It is usually recommended to take the dandelion as an infusion or decoction, or juice, or mother tincture.

Already Dr. Scotti, in 1872, in “Medical flora of the Province of Como“, tells us that “the dandelion has all the qualities of chicory to a greater degree: it is also febrifugal, purifying, diuretic. This last virtue is attested to him from the vulgar French name of pissenlit. As a blood purifier, it is usefully used in spring, also combined with other herbs, such as chicory and burdock. Dr. Baudens, chief physician of the French expedition to the Crimea, declares that, if it was possible to stop scurvy, it was entirely due to the dandelion, which the soldiers consumed in every culinary and pharmacological form. Fortunately it was abundant “.

Dandelion mother tincture: dosage and how to use it

The dandelion mother tincture is recommended to take it like this: in the morning just get up 30 drops in a little water, in sips, and at the dose of 50 drops about half an hour before the 2 main meals. The drops dilute in a third of a glass of water and each sip is passed under the tongue for half a minute before ingesting.

Here are some recipes, reported in the scientific literature, to make the most of the dandelion mother tincture in synergy:

1) dandelion mother tincture for the skin

  • drops for acne (Bergeret, Tétau): burdock mother tincture and dandelion mother tincture in equal quantities for a total of 125 ml, to be taken 60 drops of the preparation in half a glass of water to drink slowly before 3 meals ;
  • skin-purifying mother tinctures (Tétau): burdock mother tincture, Viola tricolor mother tincture, dandelion mother tincture, in equal quantities for a total of 125 ml
    Use: 50-70 drops, diluted in a little water and sip slowly, on an empty stomach in the morning, and before 2 meals;
  • drops for dermatitis: Bergeret and Tétau suggest both resorting to the blackcurrant bud extract as an anti-inflammatory, and to drain the other systems with the basic remedies of liver metabolism with the artichoke mother tincture and dandelion mother tincture. Eventually these remedies can be alternated with rosemary derivative. To eliminate the “nervous-sensory” symptoms, lime bud derivative would come to the rescue.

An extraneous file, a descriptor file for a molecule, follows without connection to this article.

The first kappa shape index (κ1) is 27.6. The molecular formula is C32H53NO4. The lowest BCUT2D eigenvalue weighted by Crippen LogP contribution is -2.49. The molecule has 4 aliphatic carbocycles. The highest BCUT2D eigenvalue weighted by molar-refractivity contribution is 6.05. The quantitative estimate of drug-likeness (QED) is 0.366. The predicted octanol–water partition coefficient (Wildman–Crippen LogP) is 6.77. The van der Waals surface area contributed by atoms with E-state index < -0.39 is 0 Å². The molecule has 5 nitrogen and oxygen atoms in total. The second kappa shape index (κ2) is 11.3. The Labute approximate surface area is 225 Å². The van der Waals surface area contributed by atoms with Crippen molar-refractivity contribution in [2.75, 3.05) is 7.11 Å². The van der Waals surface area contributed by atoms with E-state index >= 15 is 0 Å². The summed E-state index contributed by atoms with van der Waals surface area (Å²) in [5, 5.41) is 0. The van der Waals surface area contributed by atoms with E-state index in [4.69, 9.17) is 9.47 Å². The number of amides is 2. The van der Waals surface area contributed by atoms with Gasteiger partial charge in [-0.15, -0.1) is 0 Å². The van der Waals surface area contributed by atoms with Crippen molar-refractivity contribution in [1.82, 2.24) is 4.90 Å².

2) dandelion mother tincture to rebalance the general liver functions

Hepato-intestinal disorders can greatly benefit from the use of dandelions. Excellent mother tincture of dandelion alone or associated. For example, according to the scheme suggested by Bergeret and Tétau it is preferable to choose to take in the morning, upon awakening, the artichoke mother tincture 50 drops in a little water and before lunch and dinner the mother tincture of dandelion 25 drops in a little water. Eventually these remedies can alternate with rosemary derivative at a dose of 50 drops before lunch.

Tip: for its purifying action, you can find the dandelion also in this excellent product, Depurativo Italico, in this case associated with milk thistle (liver) and tamarind (intestine). You can also find it here in the Primum herbal tea.

Contraindications, drug interactions, pregnancy and breastfeeding, side effects

The dandelion, according to the German Commission E, is contraindicated in cases of obstruction of the bile ducts, in cases of empyema of the gallbladder and paralytic ileus. The German E Commission also recommends using dandelions under medical supervision in the presence of gallstones. According to the Escop:

  • there is no interaction reported with drugs;
  • regarding pregnancy and breastfeeding there is no data available. However, in accordance with general medical practice, the product must not be used during pregnancy or breastfeeding without first hearing the advice of the doctor;
  • undesirable effects: dandelion can cause allergic contact dermatitis due to the presence of sesquiterpene lactone beta-glucopyranosyl ester of taraxinic acid.

Dr. Laura Comollo